Panna.org(source of rewrite):
U.S. consumers can experience up to 70 daily exposures to residues of a class of toxic chemicals known as persistent organic pollutants–POPs–through their diets, according to report released by Pesticide Action Network North America and Commonweal.
The report, “Nowhere to Hide: Persistent Toxic Chemicals in the U.S. Food Supply,” analyzes chemical residue data collected by the U.S. Food and Drug Administration (FDA) and finds persistent chemical contaminants in all food groups–from baked goods and meats to fresh fruits and vegetables.
Exposure to POPs has been linked to serious disease and developmental disorders, including breast and other types of cancer, immune system suppression, nervous system disorders, reproductive damage, and disruption of hormonal systems.
She does mention that she found the first part on the organization’s website, but she is wrong that the report is recent. It’s from 2000. The rest of the story makes it seem as if she actually read the report, which, if she had, she would surely know it wasn’t recent. Notice how she uses almost the exact sentences, but changes little things like “hormonal systems” to “hormone systems” to avoid plagiarism detection.
Then I looked up a couple more stories. This was the 3rd one I googled:
This article looks like it was mostly copied from Dr. Drew’s Lifechangers – a daytime TV show.
In both examples she relies almost completely on one source, rewriting much of what it says. Rather than learning how to investigate social issues, ask hard questions, develop sources and all of the other things that journalists should learn, many students seem to be learning how to rewrite press releases.
Perhaps it is time The Daily Cougar start considering making a move similar to The Red and Black at the University of Georgia, who is shifting it’s daily news production to digital. This will hopefully end the practice of “putting stuff in the paper that didn’t deserve to be there” in order to fill the often unread pages in traditional ink and paper daily newspapers.
Hopefully by posting these stories here, something will be done, but I remain cynical. So in the mean time – I will just try not to think how much money Reesha made for rewriting articles and putting ads around stories written for her at no cost. I will try to be happy knowing that at least some people will read this and confirm I’m not crazy for being outraged that someone can achieve an editor position at the school paper and plagiarize and it will probably not matter much. I doubt they will even run a retraction/correction. (They never publicized the event, only removing one of the plagiarized examples mentioned in this post.) They didn’t the first time I told them about this.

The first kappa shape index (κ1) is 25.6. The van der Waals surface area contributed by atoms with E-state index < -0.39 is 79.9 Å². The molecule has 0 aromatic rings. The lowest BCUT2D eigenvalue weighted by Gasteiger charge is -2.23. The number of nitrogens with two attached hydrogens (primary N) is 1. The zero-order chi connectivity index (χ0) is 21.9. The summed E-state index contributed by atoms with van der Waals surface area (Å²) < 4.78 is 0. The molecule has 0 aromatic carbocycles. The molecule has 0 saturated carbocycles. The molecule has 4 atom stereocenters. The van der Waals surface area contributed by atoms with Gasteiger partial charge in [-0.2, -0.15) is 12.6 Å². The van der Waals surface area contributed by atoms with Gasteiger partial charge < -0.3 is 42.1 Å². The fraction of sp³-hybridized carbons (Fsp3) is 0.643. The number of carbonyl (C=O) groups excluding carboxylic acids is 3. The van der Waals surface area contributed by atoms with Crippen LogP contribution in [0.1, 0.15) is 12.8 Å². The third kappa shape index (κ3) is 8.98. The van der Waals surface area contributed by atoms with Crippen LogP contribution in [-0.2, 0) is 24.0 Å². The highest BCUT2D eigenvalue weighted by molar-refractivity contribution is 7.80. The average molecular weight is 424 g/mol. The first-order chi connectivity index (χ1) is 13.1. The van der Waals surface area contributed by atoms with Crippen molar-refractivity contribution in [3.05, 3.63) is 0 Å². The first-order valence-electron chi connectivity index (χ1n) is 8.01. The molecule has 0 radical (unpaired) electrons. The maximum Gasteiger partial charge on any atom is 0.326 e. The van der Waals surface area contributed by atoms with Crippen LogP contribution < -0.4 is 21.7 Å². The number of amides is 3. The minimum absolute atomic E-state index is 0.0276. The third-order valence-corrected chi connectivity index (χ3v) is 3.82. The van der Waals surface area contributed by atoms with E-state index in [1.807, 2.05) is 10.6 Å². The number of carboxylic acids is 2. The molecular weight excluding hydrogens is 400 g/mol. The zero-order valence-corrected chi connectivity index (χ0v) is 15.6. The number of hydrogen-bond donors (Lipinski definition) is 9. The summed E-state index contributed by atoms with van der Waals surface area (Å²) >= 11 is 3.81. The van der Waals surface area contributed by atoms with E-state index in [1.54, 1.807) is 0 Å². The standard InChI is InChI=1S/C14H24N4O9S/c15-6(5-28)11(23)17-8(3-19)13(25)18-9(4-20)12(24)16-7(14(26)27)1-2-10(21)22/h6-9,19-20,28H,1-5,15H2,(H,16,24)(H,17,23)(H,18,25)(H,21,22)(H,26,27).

Maybe Reesha will be punished, maybe even fired – but it will likely end there as just a freak occurrence. It will not likely be seen as indicative of systemic flaws in UH’s journalism education program or the school’s basic newspaper’s policies and practices. (It wasn’t.)
It is much easier to just let “fecal gravity” take care of the situation though; and the boulder always seems to roll as far down hill as it can, onto those with the least power and responsibility.
For those who care enough to have made it this far, I encourage you to vote in this poll, answering the question :Should Reesha Brown be fired for plagiarism? and I encourage you to share your opinion in the comment section.
I also encourage anyone else interested in this problem to read The Daily Cougar and look for stories that look like rewrites. They might be overly technical or seem better than you are used to for the school paper. Direct quotes, statistics and other substantial pieces of a story are a good starting place for detecting plagiarism. You can also search for key words like “press release,” which currently has 184 hits.